Leaving theory behind: What’s wrong with IR scholarship today

Here’s a puzzle for all you academics and IR theory mavens out there. On the one hand, the most distinguished scholars in the IR field are theorists. Think of names like Kenneth Waltz, Alexander Wendt, or Robert Keohane, whose reputations rest on theoretical ideas rather than empirical work. Or look at the recent TRIP surveys, ...

Walt-Steve-foreign-policy-columnist20
Stephen M. Walt
By , a columnist at Foreign Policy and the Robert and Renée Belfer professor of international relations at Harvard University.
615616_130104_97815776667072.jpg
615616_130104_97815776667072.jpg

Here's a puzzle for all you academics and IR theory mavens out there. On the one hand, the most distinguished scholars in the IR field are theorists. Think of names like Kenneth Waltz, Alexander Wendt, or Robert Keohane, whose reputations rest on theoretical ideas rather than empirical work. Or look at the recent TRIP surveys, where virtually all the scholars judged to have had a major impact on the field are theorists. And most of the classic works in the field are also works of theory; by contrast, few empirical works have proven to be of lasting scholarly value

But on the other hand, the amount of serious attention that IR scholars in the US devote to theory is declining. (Interestingly, the same trend seems to be true of economics as well). The field is moving away from developing or carefully employing theories and instead emphasizing the testing of empirical hypotheses through some combination of quantitative or qualitative analysis. Such work is not purely inductive or atheoretical, but theory plays a relatively minor role and most of the effort goes into collecting data and trying to draw reliable causal inferences from it.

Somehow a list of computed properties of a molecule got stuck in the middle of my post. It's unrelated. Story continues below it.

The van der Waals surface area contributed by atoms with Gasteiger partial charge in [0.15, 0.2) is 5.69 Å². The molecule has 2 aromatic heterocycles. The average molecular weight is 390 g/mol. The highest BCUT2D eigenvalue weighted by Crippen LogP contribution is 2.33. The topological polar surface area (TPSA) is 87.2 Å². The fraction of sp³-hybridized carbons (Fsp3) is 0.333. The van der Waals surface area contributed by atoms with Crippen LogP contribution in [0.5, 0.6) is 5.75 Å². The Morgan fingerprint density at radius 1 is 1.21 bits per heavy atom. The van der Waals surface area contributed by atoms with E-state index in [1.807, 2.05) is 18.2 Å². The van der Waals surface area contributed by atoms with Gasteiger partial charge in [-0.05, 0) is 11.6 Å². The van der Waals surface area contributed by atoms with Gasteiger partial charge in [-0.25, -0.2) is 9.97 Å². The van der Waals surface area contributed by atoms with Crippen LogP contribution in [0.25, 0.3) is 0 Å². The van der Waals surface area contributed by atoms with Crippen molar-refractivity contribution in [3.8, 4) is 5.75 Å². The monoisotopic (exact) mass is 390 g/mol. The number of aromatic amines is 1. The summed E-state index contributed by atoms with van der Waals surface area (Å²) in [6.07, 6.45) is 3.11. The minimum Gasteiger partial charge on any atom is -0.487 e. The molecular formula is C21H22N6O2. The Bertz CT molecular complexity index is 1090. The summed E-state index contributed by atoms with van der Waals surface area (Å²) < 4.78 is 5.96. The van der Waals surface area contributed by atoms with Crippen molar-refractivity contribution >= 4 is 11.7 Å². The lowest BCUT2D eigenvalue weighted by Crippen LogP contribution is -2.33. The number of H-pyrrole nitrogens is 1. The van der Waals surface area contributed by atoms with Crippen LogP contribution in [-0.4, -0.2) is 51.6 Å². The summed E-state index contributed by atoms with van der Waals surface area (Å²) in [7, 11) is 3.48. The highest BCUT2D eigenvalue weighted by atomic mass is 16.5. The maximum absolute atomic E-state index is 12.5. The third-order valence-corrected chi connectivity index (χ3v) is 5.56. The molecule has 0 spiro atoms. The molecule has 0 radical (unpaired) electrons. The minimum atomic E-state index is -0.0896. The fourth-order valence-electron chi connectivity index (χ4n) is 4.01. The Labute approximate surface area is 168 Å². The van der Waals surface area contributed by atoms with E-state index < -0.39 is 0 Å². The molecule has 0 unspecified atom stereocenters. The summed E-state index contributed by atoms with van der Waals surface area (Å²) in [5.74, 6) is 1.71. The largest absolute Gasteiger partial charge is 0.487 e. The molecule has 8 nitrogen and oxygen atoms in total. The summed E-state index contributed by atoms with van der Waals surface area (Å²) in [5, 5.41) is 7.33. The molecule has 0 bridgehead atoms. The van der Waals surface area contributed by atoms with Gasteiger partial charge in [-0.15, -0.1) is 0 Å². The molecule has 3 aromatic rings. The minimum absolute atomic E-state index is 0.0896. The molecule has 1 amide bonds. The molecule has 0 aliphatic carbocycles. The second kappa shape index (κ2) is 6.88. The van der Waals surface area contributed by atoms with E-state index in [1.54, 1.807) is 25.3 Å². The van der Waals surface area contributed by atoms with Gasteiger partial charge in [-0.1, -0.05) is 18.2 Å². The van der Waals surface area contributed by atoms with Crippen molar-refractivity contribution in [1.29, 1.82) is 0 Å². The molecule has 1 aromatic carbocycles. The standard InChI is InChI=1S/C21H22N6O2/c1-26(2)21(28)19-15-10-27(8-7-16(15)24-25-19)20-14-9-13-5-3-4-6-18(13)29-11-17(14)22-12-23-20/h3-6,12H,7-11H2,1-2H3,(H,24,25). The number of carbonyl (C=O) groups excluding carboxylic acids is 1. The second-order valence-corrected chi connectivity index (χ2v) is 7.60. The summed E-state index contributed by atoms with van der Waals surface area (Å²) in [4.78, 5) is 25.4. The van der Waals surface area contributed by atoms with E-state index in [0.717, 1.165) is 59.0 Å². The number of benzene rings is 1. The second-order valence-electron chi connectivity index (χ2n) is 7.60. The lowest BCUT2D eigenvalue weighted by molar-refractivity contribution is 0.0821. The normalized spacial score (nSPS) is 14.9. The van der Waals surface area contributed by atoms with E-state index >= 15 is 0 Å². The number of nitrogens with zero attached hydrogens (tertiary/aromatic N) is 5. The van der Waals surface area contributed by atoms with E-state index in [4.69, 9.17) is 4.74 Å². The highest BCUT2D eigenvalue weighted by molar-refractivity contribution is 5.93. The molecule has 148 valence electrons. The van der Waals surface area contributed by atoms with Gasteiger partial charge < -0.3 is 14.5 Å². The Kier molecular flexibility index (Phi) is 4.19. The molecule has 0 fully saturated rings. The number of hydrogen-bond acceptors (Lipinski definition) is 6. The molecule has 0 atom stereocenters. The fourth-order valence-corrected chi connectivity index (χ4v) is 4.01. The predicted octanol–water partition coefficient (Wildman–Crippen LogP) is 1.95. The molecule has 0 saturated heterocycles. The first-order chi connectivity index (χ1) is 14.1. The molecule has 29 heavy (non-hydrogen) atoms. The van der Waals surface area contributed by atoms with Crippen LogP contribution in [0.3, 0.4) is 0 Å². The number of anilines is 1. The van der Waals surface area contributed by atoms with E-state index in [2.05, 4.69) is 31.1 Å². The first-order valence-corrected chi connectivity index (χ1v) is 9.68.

Hence the paradox: theory is the most esteemed activity in the field, yet hardly anybody wants to do it anymore. John Mearsheimer and I explore this paradox in a new paper, and argue that this shift away from theory is a mistake. A revised version will be published later this year in the European Journal of International Relations, but you can read a working paper version here.

Here’s a puzzle for all you academics and IR theory mavens out there. On the one hand, the most distinguished scholars in the IR field are theorists. Think of names like Kenneth Waltz, Alexander Wendt, or Robert Keohane, whose reputations rest on theoretical ideas rather than empirical work. Or look at the recent TRIP surveys, where virtually all the scholars judged to have had a major impact on the field are theorists. And most of the classic works in the field are also works of theory; by contrast, few empirical works have proven to be of lasting scholarly value

But on the other hand, the amount of serious attention that IR scholars in the US devote to theory is declining. (Interestingly, the same trend seems to be true of economics as well). The field is moving away from developing or carefully employing theories and instead emphasizing the testing of empirical hypotheses through some combination of quantitative or qualitative analysis. Such work is not purely inductive or atheoretical, but theory plays a relatively minor role and most of the effort goes into collecting data and trying to draw reliable causal inferences from it.

Hence the paradox: theory is the most esteemed activity in the field, yet hardly anybody wants to do it anymore. John Mearsheimer and I explore this paradox in a new paper, and argue that this shift away from theory is a mistake. A revised version will be published later this year in the European Journal of International Relations, but you can read a working paper version here.

Here’s the abstract:

“Theory creating and hypothesis testing are both important elements of social science. Unfortunately, in recent years the balance between theory creation/refinement and the testing of empirical hypotheses has shifted sharply toward the latter. This trend is unfortunate, because insufficient attention to theory can lead to misspecified models and overreliance on misleading measures of key concepts. In addition, the poor quality of much of the data in IR makes it less likely that these efforts will produce useful cumulative knowledge. The shift away from theory and towards hypothesis testing is due mostly to the professionalization of academia, and this trend is likely to continue unless there is a collective decision to alter prevailing academic incentives.”

Enjoy!

Stephen M. Walt is a columnist at Foreign Policy and the Robert and Renée Belfer professor of international relations at Harvard University.

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